Call of Duty: WWII Review

Sometimes, simpler is better.

As I mentioned in my article about a possible MW2 remaster, the Call of Duty Series has lacked direction for quite a while. Infinite Warfare, quite rightly, got a massive backlash from gamers, not even because of its quality, but because they disagreed with the entire direction it took. COD is not Halo and never should be. A general rule is that the more futuristic the COD series has got, the more its popularity has declined. Advanced Warfare’s Combat Exo-suits and 2050 setting were about as far as you should push either the timeline or the technology in this series. The original Black Ops and the Modern Warfare trilogy remain the most acclaimed games in the series, and its easy to see why. They were grounded, they were relatable, and the multiplayer felt balanced.

Fortunately, the series’ producers seemed to notice that fan enthusiasm was waning, and decided to take the Call of Duty series back to its roots: World War 2. This meant no exosuits, no stupid wall-running, no drones and no OP killstreaks. And boy, is that a breath of fresh air. As a result, they’ve actually made a decent multiplayer for the first time in what seems like forever. All the standard game modes are back (Team Deathmatch, free-for-all, search and destroy, domination etc.) with the addition of a new War mode, which features teams either attacking or defending a series of varying objectives. The maps are actually all pretty good for the first time since MW2, varying from London Dockyards to a USA battleship to German artillery installations, there’s enough of them that you won’t get bored or need to purchase the expansion packs for extra variety. All playstyles are viable, even if you’ll find yourself sticking to assault rifles or SMG’s for most of it. A real bonus is that snipers are no longer as overpowered as they used to be. They’re still an ever present threat if they find a good position on the map, but most of the time they’re pretty easy to flank, and its no longer an option for snipers to try 360 no scopes and other stupid trick shots. If they try, they will die constantly. Similarly, grenades and rocket launchers will get you some kills but are far less effective than previous games – spamming the damn things doesn’t work very well. All of this provides a much more realistic experience and actually makes it challenging to earn kill/scorestreaks. These streaks range from Molotov cocktails to flamethrowers to strafing runs from fighter planes and bombers. While some are quite powerful, you won’t get one player decimating entire teams with successive kill streaks like in previous games. This all makes it far easier to get into games at low levels, and rewards skill a lot more than some previous games. The multiplayer is a definite highlight.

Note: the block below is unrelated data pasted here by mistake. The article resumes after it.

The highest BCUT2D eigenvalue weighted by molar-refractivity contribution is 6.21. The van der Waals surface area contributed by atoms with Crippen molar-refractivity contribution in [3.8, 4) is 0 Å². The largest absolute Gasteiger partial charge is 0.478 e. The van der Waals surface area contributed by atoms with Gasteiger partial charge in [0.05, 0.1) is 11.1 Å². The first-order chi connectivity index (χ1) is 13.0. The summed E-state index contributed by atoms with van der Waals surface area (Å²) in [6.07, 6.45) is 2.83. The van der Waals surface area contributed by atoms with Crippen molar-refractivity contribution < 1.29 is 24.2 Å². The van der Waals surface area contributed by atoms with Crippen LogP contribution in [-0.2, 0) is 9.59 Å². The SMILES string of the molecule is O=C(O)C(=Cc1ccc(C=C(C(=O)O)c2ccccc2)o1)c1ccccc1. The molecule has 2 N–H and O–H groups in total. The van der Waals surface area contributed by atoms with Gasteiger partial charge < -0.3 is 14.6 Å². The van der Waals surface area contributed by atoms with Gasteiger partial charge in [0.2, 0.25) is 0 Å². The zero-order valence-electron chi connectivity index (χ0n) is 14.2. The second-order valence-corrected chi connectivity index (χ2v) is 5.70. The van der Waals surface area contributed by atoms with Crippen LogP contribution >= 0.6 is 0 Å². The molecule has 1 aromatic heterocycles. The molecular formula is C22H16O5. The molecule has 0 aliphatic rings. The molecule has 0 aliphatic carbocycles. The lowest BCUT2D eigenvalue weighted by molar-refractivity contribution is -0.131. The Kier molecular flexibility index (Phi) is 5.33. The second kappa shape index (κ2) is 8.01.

Zombies mode is also pretty great, and feels more accessible than it has done in a long time (it’s easier not to get hemmed into tight spaces on the maps, although you still have to know what you’re doing). The maps seem better designed than they have in a while, and the variety of zombie types has definitely improved. David Tennant even voices one of the four playable characters. Ultimately I’ll spend more time with the multiplayer, but the Zombies mode is a good one for fans who are mainly after that.

The only disappointment is the campaign. Admittedly, the gamemakers have done a good job of bringing the horrors of WWII to life. It feels real and visceral in a way other World War 2 games like COD 3 did not. But there’s nothing new on offer here. It’s the same mix of the usual COD levels (provide sniper cover, clear out enemy positions, defend chokepoints, infiltrate an enemy base ex cetera). It’s reasonably fun to play through, if not particularly challenging, but it’s really not all that memorable. Even Advanced Warfare and Ghosts’ campaigns are a cut above what you get here (as well as being significantly longer). It seems a bit like they threw something together because they thought fans expected some sort of campaign, not because they had a particularly great idea of what to include in one. Honestly, I can see why there are rumours Black Ops 4 will ditch the campaign entirely. The same old stuff just isn’t cutting it anymore.

Overall, the campaign might be a few hours of token adventure you won’t remember a day afterwards, but the fun zombies mode and brilliantly back-to-basics multiplayer make this the best Call of Duty Game since Modern Warfare 3. I’m not convinced the series is getting back to its best anytime soon, but this is a step in the right direction.

Rating: 4 out of 5

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